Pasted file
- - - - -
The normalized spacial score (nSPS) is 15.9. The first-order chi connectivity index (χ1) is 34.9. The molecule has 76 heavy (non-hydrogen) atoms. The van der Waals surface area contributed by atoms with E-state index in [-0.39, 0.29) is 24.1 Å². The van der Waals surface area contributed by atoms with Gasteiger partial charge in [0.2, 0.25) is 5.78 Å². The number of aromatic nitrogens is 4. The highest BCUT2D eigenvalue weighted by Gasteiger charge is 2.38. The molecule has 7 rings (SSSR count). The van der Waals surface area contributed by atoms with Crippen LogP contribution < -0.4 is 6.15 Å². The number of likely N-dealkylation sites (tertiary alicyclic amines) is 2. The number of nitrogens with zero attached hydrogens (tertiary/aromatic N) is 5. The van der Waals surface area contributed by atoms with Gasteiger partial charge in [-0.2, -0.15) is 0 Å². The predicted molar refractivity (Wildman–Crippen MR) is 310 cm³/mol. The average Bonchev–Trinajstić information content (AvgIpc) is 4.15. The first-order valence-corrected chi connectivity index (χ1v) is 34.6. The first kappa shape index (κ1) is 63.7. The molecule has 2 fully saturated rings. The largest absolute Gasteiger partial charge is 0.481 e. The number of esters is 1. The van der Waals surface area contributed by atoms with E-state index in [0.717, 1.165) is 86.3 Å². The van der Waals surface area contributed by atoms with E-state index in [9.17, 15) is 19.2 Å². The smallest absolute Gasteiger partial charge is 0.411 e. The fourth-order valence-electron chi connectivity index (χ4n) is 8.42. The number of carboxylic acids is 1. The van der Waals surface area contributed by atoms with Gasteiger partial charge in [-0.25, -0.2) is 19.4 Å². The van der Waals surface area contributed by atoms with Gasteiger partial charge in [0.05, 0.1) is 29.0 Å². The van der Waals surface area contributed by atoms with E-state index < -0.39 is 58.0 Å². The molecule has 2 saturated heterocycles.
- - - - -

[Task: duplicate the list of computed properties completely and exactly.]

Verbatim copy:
The normalized spacial score (nSPS) is 15.9. The first-order chi connectivity index (χ1) is 34.9. The molecule has 76 heavy (non-hydrogen) atoms. The van der Waals surface area contributed by atoms with E-state index in [-0.39, 0.29) is 24.1 Å². The van der Waals surface area contributed by atoms with Gasteiger partial charge in [0.2, 0.25) is 5.78 Å². The number of aromatic nitrogens is 4. The highest BCUT2D eigenvalue weighted by Gasteiger charge is 2.38. The molecule has 7 rings (SSSR count). The van der Waals surface area contributed by atoms with Crippen LogP contribution < -0.4 is 6.15 Å². The number of likely N-dealkylation sites (tertiary alicyclic amines) is 2. The number of nitrogens with zero attached hydrogens (tertiary/aromatic N) is 5. The van der Waals surface area contributed by atoms with Gasteiger partial charge in [-0.2, -0.15) is 0 Å². The predicted molar refractivity (Wildman–Crippen MR) is 310 cm³/mol. The average Bonchev–Trinajstić information content (AvgIpc) is 4.15. The first-order valence-corrected chi connectivity index (χ1v) is 34.6. The first kappa shape index (κ1) is 63.7. The molecule has 2 fully saturated rings. The largest absolute Gasteiger partial charge is 0.481 e. The number of esters is 1. The van der Waals surface area contributed by atoms with E-state index in [0.717, 1.165) is 86.3 Å². The van der Waals surface area contributed by atoms with E-state index in [9.17, 15) is 19.2 Å². The smallest absolute Gasteiger partial charge is 0.411 e. The fourth-order valence-electron chi connectivity index (χ4n) is 8.42. The number of carboxylic acids is 1. The van der Waals surface area contributed by atoms with Gasteiger partial charge in [-0.25, -0.2) is 19.4 Å². The van der Waals surface area contributed by atoms with Gasteiger partial charge in [0.05, 0.1) is 29.0 Å². The van der Waals surface area contributed by atoms with E-state index < -0.39 is 58.0 Å². The molecule has 2 saturated heterocycles.